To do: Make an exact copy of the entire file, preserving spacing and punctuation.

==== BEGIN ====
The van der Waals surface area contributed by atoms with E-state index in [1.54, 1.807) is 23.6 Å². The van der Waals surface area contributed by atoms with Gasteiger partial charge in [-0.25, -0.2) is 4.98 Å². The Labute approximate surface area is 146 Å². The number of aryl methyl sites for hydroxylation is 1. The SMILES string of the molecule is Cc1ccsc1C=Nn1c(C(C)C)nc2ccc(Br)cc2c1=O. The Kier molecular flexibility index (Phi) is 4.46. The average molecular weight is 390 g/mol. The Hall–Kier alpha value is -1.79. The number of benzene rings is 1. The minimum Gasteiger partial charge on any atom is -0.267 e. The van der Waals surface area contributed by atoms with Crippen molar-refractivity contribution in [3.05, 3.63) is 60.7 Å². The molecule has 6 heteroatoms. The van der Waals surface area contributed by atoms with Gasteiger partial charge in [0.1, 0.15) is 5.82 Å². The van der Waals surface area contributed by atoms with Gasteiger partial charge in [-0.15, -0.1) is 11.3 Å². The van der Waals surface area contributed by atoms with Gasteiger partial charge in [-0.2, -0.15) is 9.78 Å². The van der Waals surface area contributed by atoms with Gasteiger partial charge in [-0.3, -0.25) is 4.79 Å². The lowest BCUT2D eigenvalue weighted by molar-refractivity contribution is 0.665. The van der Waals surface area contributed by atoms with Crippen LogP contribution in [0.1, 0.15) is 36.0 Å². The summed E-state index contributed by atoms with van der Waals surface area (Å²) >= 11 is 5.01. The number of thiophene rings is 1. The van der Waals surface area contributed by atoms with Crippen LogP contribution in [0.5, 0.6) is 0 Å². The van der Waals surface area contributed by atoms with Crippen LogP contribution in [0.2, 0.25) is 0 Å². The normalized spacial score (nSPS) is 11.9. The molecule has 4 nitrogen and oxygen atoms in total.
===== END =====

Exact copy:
The van der Waals surface area contributed by atoms with E-state index in [1.54, 1.807) is 23.6 Å². The van der Waals surface area contributed by atoms with Gasteiger partial charge in [-0.25, -0.2) is 4.98 Å². The Labute approximate surface area is 146 Å². The number of aryl methyl sites for hydroxylation is 1. The SMILES string of the molecule is Cc1ccsc1C=Nn1c(C(C)C)nc2ccc(Br)cc2c1=O. The Kier molecular flexibility index (Phi) is 4.46. The average molecular weight is 390 g/mol. The Hall–Kier alpha value is -1.79. The number of benzene rings is 1. The minimum Gasteiger partial charge on any atom is -0.267 e. The van der Waals surface area contributed by atoms with Crippen molar-refractivity contribution in [3.05, 3.63) is 60.7 Å². The molecule has 6 heteroatoms. The van der Waals surface area contributed by atoms with Gasteiger partial charge in [0.1, 0.15) is 5.82 Å². The van der Waals surface area contributed by atoms with Gasteiger partial charge in [-0.15, -0.1) is 11.3 Å². The van der Waals surface area contributed by atoms with Gasteiger partial charge in [-0.2, -0.15) is 9.78 Å². The van der Waals surface area contributed by atoms with Gasteiger partial charge in [-0.3, -0.25) is 4.79 Å². The lowest BCUT2D eigenvalue weighted by molar-refractivity contribution is 0.665. The van der Waals surface area contributed by atoms with Crippen LogP contribution in [0.1, 0.15) is 36.0 Å². The summed E-state index contributed by atoms with van der Waals surface area (Å²) >= 11 is 5.01. The number of thiophene rings is 1. The van der Waals surface area contributed by atoms with Crippen LogP contribution in [0.5, 0.6) is 0 Å². The van der Waals surface area contributed by atoms with Crippen LogP contribution in [0.2, 0.25) is 0 Å². The normalized spacial score (nSPS) is 11.9. The molecule has 4 nitrogen and oxygen atoms in total.